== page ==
Of course, everything ended badly, with the peak valuations taking place in early 2000 and then the bubble deflating over the next couple of years.
The growth investment group at Putnam (and everywhere else) lost their investors a lot of money. The Putnam team is no longer there, the assets under management of Putnam have fallen dramatically, and their reputation in the market suffered for many years.
E-Trade had a stock adjusted valuation of $577 in April 1999 and is now trading in the low double digits. Amazon.com had a stock adjusted valuation of $105 in April 1999 and, post crash, did not get back to that level for over 10 years.
Is it different this time?
In the private equity markets, there are many signs that a new bubble is developing. One of the biggest signs is that more and more market participants think things are different this time around.
And things are different this time. There are more people using the Internet, more transactions online, and more sophisticated products and teams that continue to innovate at an increasing pace. Things are very clearly different, but are they different enough to support the increasing valuations?
My sense is that the more people that think so and believe the increased valuations are fair, the more the bubble will grow. There simply won’t be anyone left throwing buckets of cold water on the over-exuberant investors.
My thoughts this time are similar to last time, although it is still too early to tell. The data is not easily available since the valuation bubble seems to be forming in more private companies than public ones. That said, I suspect the following points could turn out to be true (note the similarity to last time):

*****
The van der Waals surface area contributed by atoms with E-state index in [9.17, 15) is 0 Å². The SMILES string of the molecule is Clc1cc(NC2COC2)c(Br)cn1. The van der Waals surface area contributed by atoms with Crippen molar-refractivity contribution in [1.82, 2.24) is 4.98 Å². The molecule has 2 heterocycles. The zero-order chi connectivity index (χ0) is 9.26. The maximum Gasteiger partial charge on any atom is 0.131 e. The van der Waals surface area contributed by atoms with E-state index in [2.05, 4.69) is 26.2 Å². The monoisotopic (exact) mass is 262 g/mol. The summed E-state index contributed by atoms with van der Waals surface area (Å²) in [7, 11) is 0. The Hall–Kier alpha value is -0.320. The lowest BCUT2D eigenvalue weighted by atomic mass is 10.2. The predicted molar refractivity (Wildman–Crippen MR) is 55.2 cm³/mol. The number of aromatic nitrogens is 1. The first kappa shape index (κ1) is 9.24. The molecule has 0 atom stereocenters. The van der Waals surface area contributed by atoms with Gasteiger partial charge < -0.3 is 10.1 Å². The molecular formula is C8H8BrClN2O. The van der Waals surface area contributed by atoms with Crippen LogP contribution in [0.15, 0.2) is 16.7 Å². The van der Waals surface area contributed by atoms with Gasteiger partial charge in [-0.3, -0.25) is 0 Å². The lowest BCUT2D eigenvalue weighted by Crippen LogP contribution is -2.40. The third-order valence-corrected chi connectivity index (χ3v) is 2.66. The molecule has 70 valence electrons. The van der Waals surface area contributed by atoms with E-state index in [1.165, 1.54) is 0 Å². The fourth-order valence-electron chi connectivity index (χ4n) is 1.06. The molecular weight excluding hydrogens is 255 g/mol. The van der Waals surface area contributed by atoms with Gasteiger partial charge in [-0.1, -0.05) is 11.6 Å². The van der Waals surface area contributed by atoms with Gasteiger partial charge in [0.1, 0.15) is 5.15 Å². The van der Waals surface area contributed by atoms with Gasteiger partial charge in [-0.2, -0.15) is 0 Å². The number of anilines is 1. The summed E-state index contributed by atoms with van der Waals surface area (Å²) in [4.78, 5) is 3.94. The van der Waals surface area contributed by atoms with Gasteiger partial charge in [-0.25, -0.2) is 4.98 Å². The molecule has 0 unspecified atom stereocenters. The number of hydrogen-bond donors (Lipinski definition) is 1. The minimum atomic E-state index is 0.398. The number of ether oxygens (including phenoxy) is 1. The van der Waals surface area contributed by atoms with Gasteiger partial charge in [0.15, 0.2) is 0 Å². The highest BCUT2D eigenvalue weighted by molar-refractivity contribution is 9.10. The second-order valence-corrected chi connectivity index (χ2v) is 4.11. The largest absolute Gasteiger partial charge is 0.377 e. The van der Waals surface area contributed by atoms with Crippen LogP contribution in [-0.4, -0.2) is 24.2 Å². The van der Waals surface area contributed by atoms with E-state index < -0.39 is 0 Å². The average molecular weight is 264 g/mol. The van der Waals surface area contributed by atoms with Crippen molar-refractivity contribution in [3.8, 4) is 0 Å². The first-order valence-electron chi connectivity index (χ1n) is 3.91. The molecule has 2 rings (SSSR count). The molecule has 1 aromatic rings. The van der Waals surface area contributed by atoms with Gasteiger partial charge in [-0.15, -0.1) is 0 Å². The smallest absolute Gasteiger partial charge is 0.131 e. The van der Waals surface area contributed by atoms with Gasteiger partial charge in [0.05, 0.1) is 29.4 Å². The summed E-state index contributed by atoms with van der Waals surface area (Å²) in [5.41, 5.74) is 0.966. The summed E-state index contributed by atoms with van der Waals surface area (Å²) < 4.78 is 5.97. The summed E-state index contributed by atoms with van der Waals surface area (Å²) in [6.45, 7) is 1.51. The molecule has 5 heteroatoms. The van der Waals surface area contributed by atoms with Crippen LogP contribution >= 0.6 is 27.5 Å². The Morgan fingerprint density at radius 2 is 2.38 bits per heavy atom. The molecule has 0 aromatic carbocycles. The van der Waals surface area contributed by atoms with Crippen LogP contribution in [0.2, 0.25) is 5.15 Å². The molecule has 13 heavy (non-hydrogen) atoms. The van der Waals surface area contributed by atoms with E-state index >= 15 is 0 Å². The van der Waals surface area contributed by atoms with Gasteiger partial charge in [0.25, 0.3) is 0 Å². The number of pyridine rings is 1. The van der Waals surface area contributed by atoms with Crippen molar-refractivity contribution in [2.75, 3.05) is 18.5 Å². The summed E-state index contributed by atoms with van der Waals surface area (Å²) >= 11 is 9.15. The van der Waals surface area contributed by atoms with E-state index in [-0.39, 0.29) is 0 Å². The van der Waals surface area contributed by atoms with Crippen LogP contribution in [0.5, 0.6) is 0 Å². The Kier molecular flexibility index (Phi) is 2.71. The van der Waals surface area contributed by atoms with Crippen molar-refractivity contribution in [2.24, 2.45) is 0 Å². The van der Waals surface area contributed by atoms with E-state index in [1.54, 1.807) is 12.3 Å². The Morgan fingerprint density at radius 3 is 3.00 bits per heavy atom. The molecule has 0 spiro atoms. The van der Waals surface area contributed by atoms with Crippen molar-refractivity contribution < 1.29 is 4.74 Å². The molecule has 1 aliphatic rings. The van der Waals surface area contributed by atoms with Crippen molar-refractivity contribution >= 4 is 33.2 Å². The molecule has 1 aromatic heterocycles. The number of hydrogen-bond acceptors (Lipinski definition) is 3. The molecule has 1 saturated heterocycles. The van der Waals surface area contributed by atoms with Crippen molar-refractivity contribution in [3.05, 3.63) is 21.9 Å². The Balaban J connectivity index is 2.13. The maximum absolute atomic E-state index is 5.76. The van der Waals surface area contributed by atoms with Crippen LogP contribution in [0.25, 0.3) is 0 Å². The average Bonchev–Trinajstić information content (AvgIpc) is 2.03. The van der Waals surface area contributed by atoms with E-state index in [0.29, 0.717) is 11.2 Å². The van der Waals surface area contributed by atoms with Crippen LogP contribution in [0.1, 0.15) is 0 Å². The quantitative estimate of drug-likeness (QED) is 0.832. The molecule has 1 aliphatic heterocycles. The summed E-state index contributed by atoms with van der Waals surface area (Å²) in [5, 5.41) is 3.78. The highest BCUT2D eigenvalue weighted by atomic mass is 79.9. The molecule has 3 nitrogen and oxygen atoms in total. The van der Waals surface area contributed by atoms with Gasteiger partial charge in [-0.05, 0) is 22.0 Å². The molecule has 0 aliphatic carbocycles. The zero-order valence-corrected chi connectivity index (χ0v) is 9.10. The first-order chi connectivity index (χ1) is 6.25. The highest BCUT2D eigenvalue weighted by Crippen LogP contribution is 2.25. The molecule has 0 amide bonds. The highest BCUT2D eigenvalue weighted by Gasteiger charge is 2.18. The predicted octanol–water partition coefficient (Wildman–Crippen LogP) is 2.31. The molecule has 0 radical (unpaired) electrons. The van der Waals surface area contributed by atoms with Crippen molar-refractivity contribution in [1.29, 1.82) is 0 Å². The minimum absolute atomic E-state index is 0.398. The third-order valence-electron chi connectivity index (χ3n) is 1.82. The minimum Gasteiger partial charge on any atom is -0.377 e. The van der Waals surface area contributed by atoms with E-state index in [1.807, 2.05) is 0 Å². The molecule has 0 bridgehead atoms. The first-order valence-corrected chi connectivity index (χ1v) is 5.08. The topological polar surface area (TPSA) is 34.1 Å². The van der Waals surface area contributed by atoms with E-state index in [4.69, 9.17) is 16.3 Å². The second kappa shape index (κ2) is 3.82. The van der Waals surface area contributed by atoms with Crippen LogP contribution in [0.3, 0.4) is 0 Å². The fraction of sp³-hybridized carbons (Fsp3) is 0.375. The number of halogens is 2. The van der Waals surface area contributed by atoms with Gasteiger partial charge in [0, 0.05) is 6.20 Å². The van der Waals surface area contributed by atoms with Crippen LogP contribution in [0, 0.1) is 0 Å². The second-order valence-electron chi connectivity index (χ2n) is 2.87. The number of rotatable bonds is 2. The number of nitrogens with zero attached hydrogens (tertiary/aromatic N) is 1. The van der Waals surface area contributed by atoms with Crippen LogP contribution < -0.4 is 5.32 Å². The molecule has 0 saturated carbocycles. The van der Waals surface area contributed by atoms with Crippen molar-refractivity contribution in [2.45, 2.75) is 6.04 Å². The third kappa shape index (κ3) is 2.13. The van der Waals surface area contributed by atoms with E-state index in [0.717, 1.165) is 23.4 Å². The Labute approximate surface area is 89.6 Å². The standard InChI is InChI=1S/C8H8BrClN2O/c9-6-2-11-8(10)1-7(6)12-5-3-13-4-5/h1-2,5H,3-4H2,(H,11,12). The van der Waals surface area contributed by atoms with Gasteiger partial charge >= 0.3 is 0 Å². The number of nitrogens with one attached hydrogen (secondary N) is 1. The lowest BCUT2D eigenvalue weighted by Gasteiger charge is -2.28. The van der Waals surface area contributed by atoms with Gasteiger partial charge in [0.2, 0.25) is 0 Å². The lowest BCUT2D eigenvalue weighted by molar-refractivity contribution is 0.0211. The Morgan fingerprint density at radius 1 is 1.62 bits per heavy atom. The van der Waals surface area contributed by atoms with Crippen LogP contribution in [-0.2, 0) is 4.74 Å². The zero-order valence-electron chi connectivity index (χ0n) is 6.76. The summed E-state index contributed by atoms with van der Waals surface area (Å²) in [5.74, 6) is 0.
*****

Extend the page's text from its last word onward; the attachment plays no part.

– Some of the economic models of the Web 2.0 companies are attractive (particularly Facebook, Zynga and Groupon from what I understand), but many are not economically viable as they have limited or no sources of revenue.
– The valuations for the companies are not supportable by the fundamental economics and there may not be reasonable projections that would support the valuations.
– The potential for increased valuations could rest on the “greater fool” theory of investing.
If valuations continue to grow at a greater pace than the underlying economic fundamentals, it will clearly lead to a bubble. It could change, but my sense is that we are moving in this direction and that the bubble will grow and then pop. The last bubble kept growing for a year after my meeting with the Putnam growth investors, and this one could go on for a year or longer as well.
The question is, where will you be when the bubble pops?
EDITOR’S NOTE: We reached out to Putnam Investments for this piece, and this is what they had to say: “Given the references are well over a decade old, we are not in a position to corroborate accuracy, validity or context.”
Scott Maxwell founded OpenView Venture Partners in 2006 and has worked in venture capital for over 11 years. For more insight from Scott, you can visit his blog and follow him on Twitter @scottsnews. Opinions expressed here are entirely his own.